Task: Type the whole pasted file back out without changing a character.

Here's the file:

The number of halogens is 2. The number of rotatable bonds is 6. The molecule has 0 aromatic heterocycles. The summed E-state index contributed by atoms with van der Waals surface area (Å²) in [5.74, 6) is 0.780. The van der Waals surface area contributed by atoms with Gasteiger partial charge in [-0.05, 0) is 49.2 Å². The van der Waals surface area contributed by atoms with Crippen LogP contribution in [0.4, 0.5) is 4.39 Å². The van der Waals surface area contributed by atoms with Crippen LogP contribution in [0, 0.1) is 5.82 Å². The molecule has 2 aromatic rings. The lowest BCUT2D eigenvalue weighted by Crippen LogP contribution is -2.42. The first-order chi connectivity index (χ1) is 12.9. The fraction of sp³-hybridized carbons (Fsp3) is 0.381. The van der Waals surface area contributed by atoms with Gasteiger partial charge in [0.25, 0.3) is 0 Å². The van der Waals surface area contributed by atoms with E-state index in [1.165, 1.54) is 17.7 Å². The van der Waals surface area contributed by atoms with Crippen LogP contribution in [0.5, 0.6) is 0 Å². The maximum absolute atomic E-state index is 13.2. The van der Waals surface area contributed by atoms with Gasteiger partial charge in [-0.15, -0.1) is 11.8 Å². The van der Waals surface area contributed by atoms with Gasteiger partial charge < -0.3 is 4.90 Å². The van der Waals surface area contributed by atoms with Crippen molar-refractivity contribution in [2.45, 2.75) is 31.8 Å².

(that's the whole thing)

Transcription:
The number of halogens is 2. The number of rotatable bonds is 6. The molecule has 0 aromatic heterocycles. The summed E-state index contributed by atoms with van der Waals surface area (Å²) in [5.74, 6) is 0.780. The van der Waals surface area contributed by atoms with Gasteiger partial charge in [-0.05, 0) is 49.2 Å². The van der Waals surface area contributed by atoms with Crippen LogP contribution in [0.4, 0.5) is 4.39 Å². The van der Waals surface area contributed by atoms with Crippen LogP contribution in [0, 0.1) is 5.82 Å². The molecule has 2 aromatic rings. The lowest BCUT2D eigenvalue weighted by Crippen LogP contribution is -2.42. The first-order chi connectivity index (χ1) is 12.9. The fraction of sp³-hybridized carbons (Fsp3) is 0.381. The van der Waals surface area contributed by atoms with Gasteiger partial charge in [0.25, 0.3) is 0 Å². The van der Waals surface area contributed by atoms with E-state index in [1.165, 1.54) is 17.7 Å². The van der Waals surface area contributed by atoms with Crippen LogP contribution in [0.5, 0.6) is 0 Å². The maximum absolute atomic E-state index is 13.2. The van der Waals surface area contributed by atoms with Gasteiger partial charge in [-0.15, -0.1) is 11.8 Å². The van der Waals surface area contributed by atoms with Gasteiger partial charge < -0.3 is 4.90 Å². The van der Waals surface area contributed by atoms with Crippen molar-refractivity contribution in [2.45, 2.75) is 31.8 Å².